To solve the problems involved with using change in stock price as a performance measure, firms aggressively shift from time-based to performance-based equity plans; to alleviate the perverse incentives arising from managers’ ability to unload their equity pay, academics propose optimal unloading restriction schemes. However, I suggest that both issues—as well as the inflated amounts that executives currently receive as compensation—could be addressed by replacing equity compensation with cash awards paid to executives for attaining long-term performance criteria. To this end I outline two variants: (1) a “Predetermined Cash Amount,” which uses fixed cash amounts that executives would pocket for attaining certain performance criteria, or (2) a “Performance Phantom Shares” approach, which entitles managers who hit their performance targets to the grant-date cash value of fixed stock amounts. By saving the risk-bearing, liquidity, and diversification costs inherent in equity pay and instead paying managers in cash, which they value significantly more, the proposed cash-for-performance plans would assist boards in negotiating reduced executive compensation amounts. By avoiding the grant of gigantic amounts of unloadable equity, these plans would obviate the perverse incentives inherent in equity pay. And by measuring performance using deliberate long-term performance measures, they would not only improve measurement accuracy and pay effectiveness but also enhance pay transparency and pay-performance sensitivity.

My statistical analysis of the quantitative and qualitative data disclosed in public filings of firms included in the S&P 100 showed that eighteen of the one hundred most prominent U.S. firms already reward their executives for long-term performance in cash. Unfortunately, their plans are generally designed in ways that benefit managers at the expense of shareholders. My proposed reform instead offers a trade: reduced executive pay for an improved form of pay and improved executive incentives. To avoid the flaws present in current long-term cash incentive schemes, plans that would facilitate my reform must be designed and promoted systemically by institutional investors and their influential proxy advisory firms. In addition, to enable firms to evaluate the proposed arrangement fairly, cash remuneration should be placed on a level playing field with equity, and distortions created by tax and disclosure rules should be eliminated.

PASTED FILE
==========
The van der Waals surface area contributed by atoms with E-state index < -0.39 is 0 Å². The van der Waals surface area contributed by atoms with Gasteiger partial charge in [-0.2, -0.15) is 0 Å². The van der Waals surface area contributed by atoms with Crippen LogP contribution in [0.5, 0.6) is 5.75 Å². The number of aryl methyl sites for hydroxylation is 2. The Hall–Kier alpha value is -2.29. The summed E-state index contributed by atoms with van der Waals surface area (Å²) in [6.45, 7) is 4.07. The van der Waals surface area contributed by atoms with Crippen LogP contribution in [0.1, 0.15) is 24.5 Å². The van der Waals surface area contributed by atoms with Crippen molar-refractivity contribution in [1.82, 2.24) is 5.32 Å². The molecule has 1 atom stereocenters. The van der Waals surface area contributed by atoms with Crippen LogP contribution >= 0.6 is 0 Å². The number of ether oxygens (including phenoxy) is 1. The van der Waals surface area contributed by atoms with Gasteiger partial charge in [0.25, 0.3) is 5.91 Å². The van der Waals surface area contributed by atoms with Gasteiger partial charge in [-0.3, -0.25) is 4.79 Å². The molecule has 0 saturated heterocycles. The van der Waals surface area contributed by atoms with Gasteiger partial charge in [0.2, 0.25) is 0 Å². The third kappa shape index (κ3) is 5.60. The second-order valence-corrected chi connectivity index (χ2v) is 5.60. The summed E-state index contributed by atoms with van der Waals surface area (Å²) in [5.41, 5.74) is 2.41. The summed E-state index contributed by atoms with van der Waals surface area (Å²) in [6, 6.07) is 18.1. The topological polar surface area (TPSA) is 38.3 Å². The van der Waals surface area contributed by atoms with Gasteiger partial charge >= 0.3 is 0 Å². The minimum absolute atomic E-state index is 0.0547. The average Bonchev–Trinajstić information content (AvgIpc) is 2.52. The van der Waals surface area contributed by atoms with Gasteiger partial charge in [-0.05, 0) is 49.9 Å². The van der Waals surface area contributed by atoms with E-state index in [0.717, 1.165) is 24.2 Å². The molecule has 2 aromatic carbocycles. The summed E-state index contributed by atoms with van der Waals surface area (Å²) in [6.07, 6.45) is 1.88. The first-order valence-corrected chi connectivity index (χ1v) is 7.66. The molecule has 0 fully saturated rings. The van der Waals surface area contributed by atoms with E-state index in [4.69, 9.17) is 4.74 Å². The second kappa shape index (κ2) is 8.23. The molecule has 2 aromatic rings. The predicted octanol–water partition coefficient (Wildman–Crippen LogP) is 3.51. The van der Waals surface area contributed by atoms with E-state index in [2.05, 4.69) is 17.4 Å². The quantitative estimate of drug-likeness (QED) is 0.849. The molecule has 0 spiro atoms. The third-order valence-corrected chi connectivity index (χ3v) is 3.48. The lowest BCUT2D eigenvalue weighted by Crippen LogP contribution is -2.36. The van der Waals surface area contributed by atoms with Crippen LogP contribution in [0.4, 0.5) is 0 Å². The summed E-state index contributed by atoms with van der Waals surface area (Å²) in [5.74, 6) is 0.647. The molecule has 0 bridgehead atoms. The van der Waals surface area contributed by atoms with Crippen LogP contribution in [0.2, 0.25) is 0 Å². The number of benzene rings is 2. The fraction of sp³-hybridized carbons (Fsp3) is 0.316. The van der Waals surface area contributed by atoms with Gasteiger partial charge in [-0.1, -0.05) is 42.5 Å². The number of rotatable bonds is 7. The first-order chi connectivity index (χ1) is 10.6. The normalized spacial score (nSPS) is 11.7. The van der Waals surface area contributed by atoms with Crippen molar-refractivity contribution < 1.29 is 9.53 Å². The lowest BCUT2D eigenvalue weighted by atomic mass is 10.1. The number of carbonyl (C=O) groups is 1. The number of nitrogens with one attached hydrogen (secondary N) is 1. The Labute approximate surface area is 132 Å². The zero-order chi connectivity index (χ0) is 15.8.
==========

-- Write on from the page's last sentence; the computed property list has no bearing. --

My paper, I hope, will contribute to the ongoing discussions on improving executive compensation. Paying executives in cash for long-term performance in line with my proposed arrangement would benefit shareholders and do much to revamp executive pay arrangements.

The complete paper is available for download here.